Pleasure is pain
Greed is causing unhappiness because we’re not satisfied with what we have now, creating a feeling of being unsafe. We compare ourselves with other people and decide that what we have now is just not good enough. We want more, and we want it now. When you operate from greed, you pursue things that give you pleasure: money, power, possession — all driven by fear of not having enough. And if you live in fear of not having enough, it doesn’t matter what you gain; it’s just never enough.
Greed gives you short bursts of hedonistic pleasure, but you mistake it for happiness. It fades quickly, and you feel sad. But, the next big thing will be your ticket to everlasting happiness. And so the cycle continues. Day, after day, after day. We constantly crave more. We feel restless, and dig our hands deeper into the sand, like a wild boar hunting truffles. We’re in constant fear of missing out (FOMO). With every opportunity we get to enjoy the now and actually engaging in some real happiness, our minds drift to what better thing we could do now.
We seek pleasure nonstop and replace everything we do and have with the next best thing. In search of happiness, we end up paranoia. We end up as dopamine junkies. With every high pleasure brings, we end up with the pain that inevitably pops up when the high fades away. It’s not pleasure or pain; it’s pleasure and pain. In search of happiness, you got pleasure and ended up with pain. And the same question keeps haunting you: “How can I be happy again?”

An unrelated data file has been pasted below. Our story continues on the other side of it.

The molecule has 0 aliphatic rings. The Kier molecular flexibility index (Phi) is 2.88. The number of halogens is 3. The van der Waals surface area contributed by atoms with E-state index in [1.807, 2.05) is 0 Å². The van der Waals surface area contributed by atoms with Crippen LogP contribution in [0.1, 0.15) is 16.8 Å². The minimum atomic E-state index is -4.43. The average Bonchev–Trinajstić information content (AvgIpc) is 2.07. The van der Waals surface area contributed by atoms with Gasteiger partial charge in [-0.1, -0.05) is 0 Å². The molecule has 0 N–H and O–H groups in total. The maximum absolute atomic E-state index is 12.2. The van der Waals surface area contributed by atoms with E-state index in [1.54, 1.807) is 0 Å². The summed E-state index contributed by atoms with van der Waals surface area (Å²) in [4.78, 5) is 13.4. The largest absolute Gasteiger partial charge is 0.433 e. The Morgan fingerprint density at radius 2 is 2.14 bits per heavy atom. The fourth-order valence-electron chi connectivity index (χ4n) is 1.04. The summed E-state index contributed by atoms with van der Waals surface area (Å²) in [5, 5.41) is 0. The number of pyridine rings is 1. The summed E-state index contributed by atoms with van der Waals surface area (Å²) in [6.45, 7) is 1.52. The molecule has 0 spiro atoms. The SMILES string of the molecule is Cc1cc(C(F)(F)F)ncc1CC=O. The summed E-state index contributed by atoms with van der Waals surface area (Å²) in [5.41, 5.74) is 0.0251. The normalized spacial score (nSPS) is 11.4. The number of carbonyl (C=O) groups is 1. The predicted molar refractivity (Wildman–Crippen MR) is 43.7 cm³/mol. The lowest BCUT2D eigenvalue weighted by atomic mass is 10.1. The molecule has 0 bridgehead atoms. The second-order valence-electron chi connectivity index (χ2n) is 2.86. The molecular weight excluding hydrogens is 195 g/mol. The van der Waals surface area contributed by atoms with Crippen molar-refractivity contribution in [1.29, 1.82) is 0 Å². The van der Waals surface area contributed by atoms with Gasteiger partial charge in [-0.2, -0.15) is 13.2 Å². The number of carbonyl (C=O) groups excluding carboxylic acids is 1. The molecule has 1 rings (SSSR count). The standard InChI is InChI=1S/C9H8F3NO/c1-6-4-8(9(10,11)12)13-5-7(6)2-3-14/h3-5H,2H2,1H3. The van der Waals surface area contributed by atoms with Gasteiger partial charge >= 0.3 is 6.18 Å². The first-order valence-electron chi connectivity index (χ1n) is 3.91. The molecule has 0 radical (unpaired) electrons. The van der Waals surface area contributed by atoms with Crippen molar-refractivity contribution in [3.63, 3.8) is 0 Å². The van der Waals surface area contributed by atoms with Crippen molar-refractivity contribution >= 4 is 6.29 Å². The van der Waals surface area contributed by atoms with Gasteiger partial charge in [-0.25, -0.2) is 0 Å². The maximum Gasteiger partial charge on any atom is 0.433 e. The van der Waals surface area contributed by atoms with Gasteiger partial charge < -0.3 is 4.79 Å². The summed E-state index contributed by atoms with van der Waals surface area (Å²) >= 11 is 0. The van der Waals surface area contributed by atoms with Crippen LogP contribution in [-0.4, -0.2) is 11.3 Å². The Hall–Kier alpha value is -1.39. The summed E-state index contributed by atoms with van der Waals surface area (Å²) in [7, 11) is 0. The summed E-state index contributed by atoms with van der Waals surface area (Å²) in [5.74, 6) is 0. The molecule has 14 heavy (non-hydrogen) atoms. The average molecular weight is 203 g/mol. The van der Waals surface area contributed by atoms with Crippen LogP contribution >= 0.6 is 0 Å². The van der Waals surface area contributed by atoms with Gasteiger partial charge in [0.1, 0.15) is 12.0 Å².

How to find happiness
The old question of how to find happiness has a short and straightforward answer: you don’t. Happiness isn’t something to achieve; it’s the result of doing things that matter to you. The universal dream of one day being rich and not having to do anything seems like the ultimate destination of happiness, but it’s not. People aren’t meant to just sit around and be happy.
We are meant to go out there with a clear sense of purpose and doing what matters most to them. People are meant to contribute to something greater than themselves. How to find happiness in yourself? Pursue something with a sense of meaning and purpose. Work on it every single day and forget about happiness altogether. Surround yourself with people on the same mission as you, challenge yourself to get better, do bold things, and make it to the finish line, again and again.
Do this, and without thinking about happiness, you follow a balanced diet of the four happiness chemicals. If you’re able to undergo discomfort, effort, and a great deal of pain, you’ll feel happier in the end and have a lasting sense of fulfillment. IKEA built its entire business model around this principle. It’s called the IKEA effect, and what it basically boils down to is that the harder you struggle to assemble your new Billy bookshelf, the happier you’ll be in the end.
How to be happy
You won’t find happiness. Do the things that matter, and happiness will find you. Forget about the pursuit of happiness, and live by the happiness of pursuit. And while you’re out there with a great sense of meaning, reassure yourself that:
- You are authentically safe;
- You have enough;
- And you have meaningful relationships with others.
And at one point, without ever having thought about being happy, someone asks you: “Are you happy?” And you wait, let it sink in, smile, and gently answer: “Yeah, I believe I am”, (Unless you’re in the middle of assembling your IKEA Billy bookshelf, but that’s another story).
Photo credit: Ben White